How to keep grid squares on grid constant on Zooming?

4 posts, 0 answers
  1. Coder
    Coder avatar
    8 posts
    Member since:
    Jan 2014

    Posted 18 Feb 2014 Link to this post

    Hi,

    I have a grid designed as shown in the first image when my Zoom is at say, Zoom="16, 5":

    I have implemented a zoom button that when clicked, will increase the zoom width and height in increments of 6 and 1 respectively.

    When I increment to  say, "28, 7" the grid now looks like that in the second image.

    Is there any way for me to force the grid to maintain the same height/size proportion when zomming?

    Thanks.
  2. Martin
    Admin
    Martin avatar
    1101 posts

    Posted 21 Feb 2014 Link to this post

    Hello,

    Thank you for contacting us on that matter. I can understand your scenario.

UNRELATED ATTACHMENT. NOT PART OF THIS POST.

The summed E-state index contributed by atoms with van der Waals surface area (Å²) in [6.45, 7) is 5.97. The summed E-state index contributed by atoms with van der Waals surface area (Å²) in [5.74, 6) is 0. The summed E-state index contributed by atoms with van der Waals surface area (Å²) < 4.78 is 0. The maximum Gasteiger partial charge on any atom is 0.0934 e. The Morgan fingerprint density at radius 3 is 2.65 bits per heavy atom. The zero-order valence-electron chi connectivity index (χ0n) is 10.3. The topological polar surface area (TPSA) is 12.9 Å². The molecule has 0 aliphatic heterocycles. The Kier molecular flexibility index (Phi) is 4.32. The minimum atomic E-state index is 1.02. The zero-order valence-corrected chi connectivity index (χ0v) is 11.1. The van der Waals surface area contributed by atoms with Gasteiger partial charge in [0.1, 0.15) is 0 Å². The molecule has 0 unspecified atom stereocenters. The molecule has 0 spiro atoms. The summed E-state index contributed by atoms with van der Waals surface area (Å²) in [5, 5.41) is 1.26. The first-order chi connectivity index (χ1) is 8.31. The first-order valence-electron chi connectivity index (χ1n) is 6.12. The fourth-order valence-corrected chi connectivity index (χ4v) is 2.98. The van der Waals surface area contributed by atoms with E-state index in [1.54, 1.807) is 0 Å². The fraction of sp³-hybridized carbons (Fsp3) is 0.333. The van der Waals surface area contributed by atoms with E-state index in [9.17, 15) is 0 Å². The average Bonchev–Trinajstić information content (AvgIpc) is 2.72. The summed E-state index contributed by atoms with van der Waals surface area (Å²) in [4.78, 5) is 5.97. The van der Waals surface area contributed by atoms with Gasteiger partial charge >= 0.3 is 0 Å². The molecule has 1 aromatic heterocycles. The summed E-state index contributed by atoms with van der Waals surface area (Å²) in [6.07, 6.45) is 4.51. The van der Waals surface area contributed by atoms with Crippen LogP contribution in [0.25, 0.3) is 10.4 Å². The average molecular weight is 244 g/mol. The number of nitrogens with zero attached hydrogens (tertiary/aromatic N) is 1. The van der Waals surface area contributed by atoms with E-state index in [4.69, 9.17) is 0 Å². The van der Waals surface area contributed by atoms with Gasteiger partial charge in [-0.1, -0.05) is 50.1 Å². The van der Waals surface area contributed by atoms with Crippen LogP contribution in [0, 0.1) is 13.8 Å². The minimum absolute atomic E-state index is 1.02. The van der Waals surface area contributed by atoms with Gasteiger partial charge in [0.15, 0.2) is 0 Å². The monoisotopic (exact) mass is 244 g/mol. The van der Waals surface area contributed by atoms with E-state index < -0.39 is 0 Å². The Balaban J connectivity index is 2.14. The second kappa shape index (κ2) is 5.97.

However, the RadCartesianChart is designed so that the grid lines always snap to the ticks of the axes. Since this is core functionality of the charting component there is no way to change it.


    Regards,
    Martin
    Telerik
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  4. Coder
    Coder avatar
    8 posts
    Member since:
    Jan 2014

    Posted 21 Feb 2014 in reply to Martin Link to this post

    Hi,

    well, is there a way, using Behaviors to intercept and recalculate the grid spacing as the zoom is changed, so as to keep the x to y grid widths fixed in proportion at least?

    If I can't have the same size squares, can I  have them at least as squares instead of rectangular?

    The attached photos show two extreme cases befor and after zooming. This is simply not acceptable. Is there a work around?
  5. Martin
    Admin
    Martin avatar
    1101 posts

    Posted 26 Feb 2014 Link to this post

    Hi Coder,

    Could you please take a look at the attached screenshot and draw grid line everywhere you think there must be one? This will help us better understand your requirement.

    Also please note that the grid lines of the ChartView snap to the ticks of the axes. The goal of this behavior is to produce better visual representation of the lines.

    Regards,
    Martin
    Telerik
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